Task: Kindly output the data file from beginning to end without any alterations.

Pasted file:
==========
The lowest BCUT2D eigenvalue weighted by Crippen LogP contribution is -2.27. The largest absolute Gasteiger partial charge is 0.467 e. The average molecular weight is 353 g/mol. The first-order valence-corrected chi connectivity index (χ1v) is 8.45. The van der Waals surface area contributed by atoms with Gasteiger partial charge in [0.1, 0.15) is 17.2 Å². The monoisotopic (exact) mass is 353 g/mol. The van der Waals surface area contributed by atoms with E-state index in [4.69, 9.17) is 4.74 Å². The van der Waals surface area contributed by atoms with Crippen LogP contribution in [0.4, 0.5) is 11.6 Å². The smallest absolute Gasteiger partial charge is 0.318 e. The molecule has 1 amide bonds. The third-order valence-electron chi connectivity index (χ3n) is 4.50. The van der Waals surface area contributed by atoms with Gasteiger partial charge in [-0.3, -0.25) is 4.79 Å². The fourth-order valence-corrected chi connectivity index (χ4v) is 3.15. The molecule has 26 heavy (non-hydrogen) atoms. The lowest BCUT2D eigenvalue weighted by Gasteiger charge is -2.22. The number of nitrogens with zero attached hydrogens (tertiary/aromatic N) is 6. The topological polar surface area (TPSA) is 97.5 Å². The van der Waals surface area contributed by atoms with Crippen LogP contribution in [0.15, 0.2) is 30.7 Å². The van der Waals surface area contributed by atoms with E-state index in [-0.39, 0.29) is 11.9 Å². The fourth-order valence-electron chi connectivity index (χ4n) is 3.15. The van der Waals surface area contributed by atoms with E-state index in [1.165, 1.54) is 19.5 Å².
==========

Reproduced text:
The lowest BCUT2D eigenvalue weighted by Crippen LogP contribution is -2.27. The largest absolute Gasteiger partial charge is 0.467 e. The average molecular weight is 353 g/mol. The first-order valence-corrected chi connectivity index (χ1v) is 8.45. The van der Waals surface area contributed by atoms with Gasteiger partial charge in [0.1, 0.15) is 17.2 Å². The monoisotopic (exact) mass is 353 g/mol. The van der Waals surface area contributed by atoms with E-state index in [4.69, 9.17) is 4.74 Å². The van der Waals surface area contributed by atoms with Crippen LogP contribution in [0.4, 0.5) is 11.6 Å². The smallest absolute Gasteiger partial charge is 0.318 e. The molecule has 1 amide bonds. The third-order valence-electron chi connectivity index (χ3n) is 4.50. The van der Waals surface area contributed by atoms with Gasteiger partial charge in [-0.3, -0.25) is 4.79 Å². The fourth-order valence-corrected chi connectivity index (χ4v) is 3.15. The molecule has 26 heavy (non-hydrogen) atoms. The lowest BCUT2D eigenvalue weighted by Gasteiger charge is -2.22. The number of nitrogens with zero attached hydrogens (tertiary/aromatic N) is 6. The topological polar surface area (TPSA) is 97.5 Å². The van der Waals surface area contributed by atoms with Crippen LogP contribution in [0.15, 0.2) is 30.7 Å². The van der Waals surface area contributed by atoms with E-state index in [-0.39, 0.29) is 11.9 Å². The fourth-order valence-electron chi connectivity index (χ4n) is 3.15. The van der Waals surface area contributed by atoms with E-state index in [1.165, 1.54) is 19.5 Å².